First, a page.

In his novels and plays, Sebastian Barry often focuses on segment of Irish society that tends to get ignored in literature — the Irishmen who fought for the British Empire in the first and second World Wars. At Full-Stop, John Cussen reads The Temporary Gentleman, which portrays a British officer, Jack McNulty, who sets out to write his memoirs. (Related: Matt Kavanagh wrote a piece for The Millions on Irish financial fiction after the crash of 2008.)
The book’s central problem is that Dyer does not appear interested in the people he meets on the ship as people, but as corporeal representations of work ethic and purpose. I lost track of the references to ‘the fourteen-hour days’ that the crewmates work, but I’m pretty sure there were somewhere around fourteen. These men and women have something important to do, and Dyer doesn’t want to let you to forget it, even though you don’t get to know any of the men or women very well at all. Are any of them annoyed by the captain’s enforced cheeriness? We don’t know. Is the chef, who dreamt of becoming the chef at the White House but found her application thwarted by bureaucracy, bitter? Dyer wonders for a moment, but quickly gets distracted. The closest we come to differentiation among these people is when one man is referred as ‘more in love — if such a thing were possible — than the other people I’d met who were seriously in love with what they did.’
If in the first stage of a transition one is full of expectation and in the final stage the expectations are realized, then the liminal phase is marked by the twin emotions of desire and disappointment, which feed off each other cyclically. The Nasmertovs have desires that don’t correlate with the reality they must endure, but that gap alone is not what causes their disappointment. Their new reality appears riddled with an artificiality that causes a specific disappointment. Will their lives never regain the authenticity of the one they’ve left behind?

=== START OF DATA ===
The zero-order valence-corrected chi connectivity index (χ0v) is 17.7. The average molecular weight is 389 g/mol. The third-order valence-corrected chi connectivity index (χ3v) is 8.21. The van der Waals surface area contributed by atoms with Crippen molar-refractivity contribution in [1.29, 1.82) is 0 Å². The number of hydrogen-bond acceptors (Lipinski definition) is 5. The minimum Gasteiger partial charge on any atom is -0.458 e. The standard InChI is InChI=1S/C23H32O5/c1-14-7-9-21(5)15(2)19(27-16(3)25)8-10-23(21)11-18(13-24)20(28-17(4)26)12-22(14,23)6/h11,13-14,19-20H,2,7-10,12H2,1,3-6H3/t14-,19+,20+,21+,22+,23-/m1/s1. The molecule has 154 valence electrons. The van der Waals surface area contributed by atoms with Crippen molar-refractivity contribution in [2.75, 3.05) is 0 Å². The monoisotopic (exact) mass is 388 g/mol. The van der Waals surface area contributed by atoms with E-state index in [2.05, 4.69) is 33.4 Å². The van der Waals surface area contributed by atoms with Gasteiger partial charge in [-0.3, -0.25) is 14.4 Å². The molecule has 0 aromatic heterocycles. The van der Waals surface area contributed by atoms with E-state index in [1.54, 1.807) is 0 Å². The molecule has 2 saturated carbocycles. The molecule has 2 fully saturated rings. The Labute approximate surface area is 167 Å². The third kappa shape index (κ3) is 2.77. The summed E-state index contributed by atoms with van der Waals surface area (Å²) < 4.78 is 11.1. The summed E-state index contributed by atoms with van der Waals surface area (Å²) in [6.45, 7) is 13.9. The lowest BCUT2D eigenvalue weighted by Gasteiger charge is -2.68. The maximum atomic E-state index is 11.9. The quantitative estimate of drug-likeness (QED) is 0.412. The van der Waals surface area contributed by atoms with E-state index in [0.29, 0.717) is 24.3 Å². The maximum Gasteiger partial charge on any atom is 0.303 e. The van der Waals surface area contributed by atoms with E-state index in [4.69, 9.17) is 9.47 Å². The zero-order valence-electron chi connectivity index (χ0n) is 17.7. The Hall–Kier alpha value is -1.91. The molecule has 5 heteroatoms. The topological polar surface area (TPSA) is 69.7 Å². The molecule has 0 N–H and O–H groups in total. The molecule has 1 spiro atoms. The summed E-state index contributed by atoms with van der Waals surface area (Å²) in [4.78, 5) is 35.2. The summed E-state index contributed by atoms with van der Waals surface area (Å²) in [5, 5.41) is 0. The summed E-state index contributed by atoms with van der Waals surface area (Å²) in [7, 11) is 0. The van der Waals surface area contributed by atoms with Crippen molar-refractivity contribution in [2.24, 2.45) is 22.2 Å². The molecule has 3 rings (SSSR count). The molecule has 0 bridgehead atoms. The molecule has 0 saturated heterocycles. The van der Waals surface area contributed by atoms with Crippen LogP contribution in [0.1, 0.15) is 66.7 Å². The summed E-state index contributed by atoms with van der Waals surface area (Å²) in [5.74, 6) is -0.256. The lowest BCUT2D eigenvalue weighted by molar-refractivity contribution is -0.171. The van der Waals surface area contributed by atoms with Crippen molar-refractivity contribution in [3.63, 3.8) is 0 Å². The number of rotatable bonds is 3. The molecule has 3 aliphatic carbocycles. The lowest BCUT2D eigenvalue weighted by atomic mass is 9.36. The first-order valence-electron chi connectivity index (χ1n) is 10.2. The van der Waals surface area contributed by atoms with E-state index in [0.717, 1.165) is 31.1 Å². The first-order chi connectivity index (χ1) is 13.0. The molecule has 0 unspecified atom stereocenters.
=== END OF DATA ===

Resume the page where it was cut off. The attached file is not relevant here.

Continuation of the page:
“Sitting down to read The Actress, Amy Sohn’s newest novel, is even better than standing in line at the grocery store while the person in front of you disputes the price of a carton of orange juice, giving you extra time to read the tabloids. The Actress might be as licentious as a tabloid, but it is far more intelligently written. And, you probably won’t be reading it while standing in line inside a grocery store.”
Between the 1880s and World War I, Hawthorne worked as the literary editor of the New York World, interviewed Thomas Edison and Nikola Tesla, covered the scandalous Stanford White murder case, reported on the 1900 Galveston hurricane and starvation in India, published five detective novels, became a friend of presidential hopeful William Jennings Bryan, and wrote frequently about sports for various newspapers (being among the first to predict the greatness of Babe Ruth). But needing money in 1908, Hawthorne foolishly lent his name and pen to what turned out to be a bogus silver mine scheme. Convicted of fraud, he served a prison term — and in 1914 produced a major exposé of penal conditions called The Subterranean Brotherhood.
There’s a new edition of The Sun Also Rises, complete with a previously unpublished opening chapter-and-a-half, but Jonathan Goldman argues the new text only emphasizes the novel’s unsavory undertones.
Had my piano teacher scrawled, ‘Play one wrong note and you die’ across my sheet music in addition to her helpful but not particularly inspirational fingering suggestions, I probably would have practiced more diligently.
So there it was, still intact despite the technological advances and laconic delivery: the lyricism of night flight as first and famously evoked by Saint-Exupéry. It was as if he had revealed something intimate to me, the experience that was at the core of his being: a realm of poetry accessible only to those whose world-view is based on technology, knowledge and calculation rather than wide-eyed wonder.
Geoff Dyers’ book Another Great Day at Sea: Life Aboard the U.S.S. George W. Bush, gives us a look at the humdrum beauty of the routine on the largest aircraft carrier in the world.